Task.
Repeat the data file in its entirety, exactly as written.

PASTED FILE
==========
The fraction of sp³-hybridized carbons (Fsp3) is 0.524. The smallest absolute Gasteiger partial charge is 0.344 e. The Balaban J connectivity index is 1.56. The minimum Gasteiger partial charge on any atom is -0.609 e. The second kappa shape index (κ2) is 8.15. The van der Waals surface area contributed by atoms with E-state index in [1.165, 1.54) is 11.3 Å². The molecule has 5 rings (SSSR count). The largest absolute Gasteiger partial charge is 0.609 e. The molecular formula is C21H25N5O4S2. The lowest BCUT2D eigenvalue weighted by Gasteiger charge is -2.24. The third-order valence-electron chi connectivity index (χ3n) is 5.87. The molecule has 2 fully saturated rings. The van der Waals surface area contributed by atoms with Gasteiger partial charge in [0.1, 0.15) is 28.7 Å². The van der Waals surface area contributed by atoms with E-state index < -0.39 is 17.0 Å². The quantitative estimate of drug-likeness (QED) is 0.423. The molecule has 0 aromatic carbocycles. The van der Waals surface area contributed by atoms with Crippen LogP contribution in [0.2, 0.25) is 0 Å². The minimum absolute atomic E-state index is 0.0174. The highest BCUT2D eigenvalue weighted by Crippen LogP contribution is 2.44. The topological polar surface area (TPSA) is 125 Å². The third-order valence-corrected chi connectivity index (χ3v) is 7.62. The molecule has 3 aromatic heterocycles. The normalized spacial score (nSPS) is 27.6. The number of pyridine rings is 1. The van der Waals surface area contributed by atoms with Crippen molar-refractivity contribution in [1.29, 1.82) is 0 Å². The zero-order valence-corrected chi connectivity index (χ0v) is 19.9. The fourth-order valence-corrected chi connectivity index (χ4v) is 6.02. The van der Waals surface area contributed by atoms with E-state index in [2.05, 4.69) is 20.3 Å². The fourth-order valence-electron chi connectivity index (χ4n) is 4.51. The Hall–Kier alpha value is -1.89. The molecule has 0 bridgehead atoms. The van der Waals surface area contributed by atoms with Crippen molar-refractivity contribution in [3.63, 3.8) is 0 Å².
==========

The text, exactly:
The fraction of sp³-hybridized carbons (Fsp3) is 0.524. The smallest absolute Gasteiger partial charge is 0.344 e. The Balaban J connectivity index is 1.56. The minimum Gasteiger partial charge on any atom is -0.609 e. The second kappa shape index (κ2) is 8.15. The van der Waals surface area contributed by atoms with E-state index in [1.165, 1.54) is 11.3 Å². The molecule has 5 rings (SSSR count). The largest absolute Gasteiger partial charge is 0.609 e. The molecular formula is C21H25N5O4S2. The lowest BCUT2D eigenvalue weighted by Gasteiger charge is -2.24. The third-order valence-electron chi connectivity index (χ3n) is 5.87. The molecule has 2 fully saturated rings. The van der Waals surface area contributed by atoms with Gasteiger partial charge in [0.1, 0.15) is 28.7 Å². The van der Waals surface area contributed by atoms with E-state index < -0.39 is 17.0 Å². The quantitative estimate of drug-likeness (QED) is 0.423. The molecule has 0 aromatic carbocycles. The van der Waals surface area contributed by atoms with Crippen LogP contribution in [0.2, 0.25) is 0 Å². The minimum absolute atomic E-state index is 0.0174. The highest BCUT2D eigenvalue weighted by Crippen LogP contribution is 2.44. The topological polar surface area (TPSA) is 125 Å². The third-order valence-corrected chi connectivity index (χ3v) is 7.62. The molecule has 3 aromatic heterocycles. The normalized spacial score (nSPS) is 27.6. The number of pyridine rings is 1. The van der Waals surface area contributed by atoms with Crippen molar-refractivity contribution in [1.29, 1.82) is 0 Å². The zero-order valence-corrected chi connectivity index (χ0v) is 19.9. The fourth-order valence-corrected chi connectivity index (χ4v) is 6.02. The van der Waals surface area contributed by atoms with E-state index in [2.05, 4.69) is 20.3 Å². The fourth-order valence-electron chi connectivity index (χ4n) is 4.51. The Hall–Kier alpha value is -1.89. The molecule has 0 bridgehead atoms. The van der Waals surface area contributed by atoms with Crippen molar-refractivity contribution in [3.63, 3.8) is 0 Å².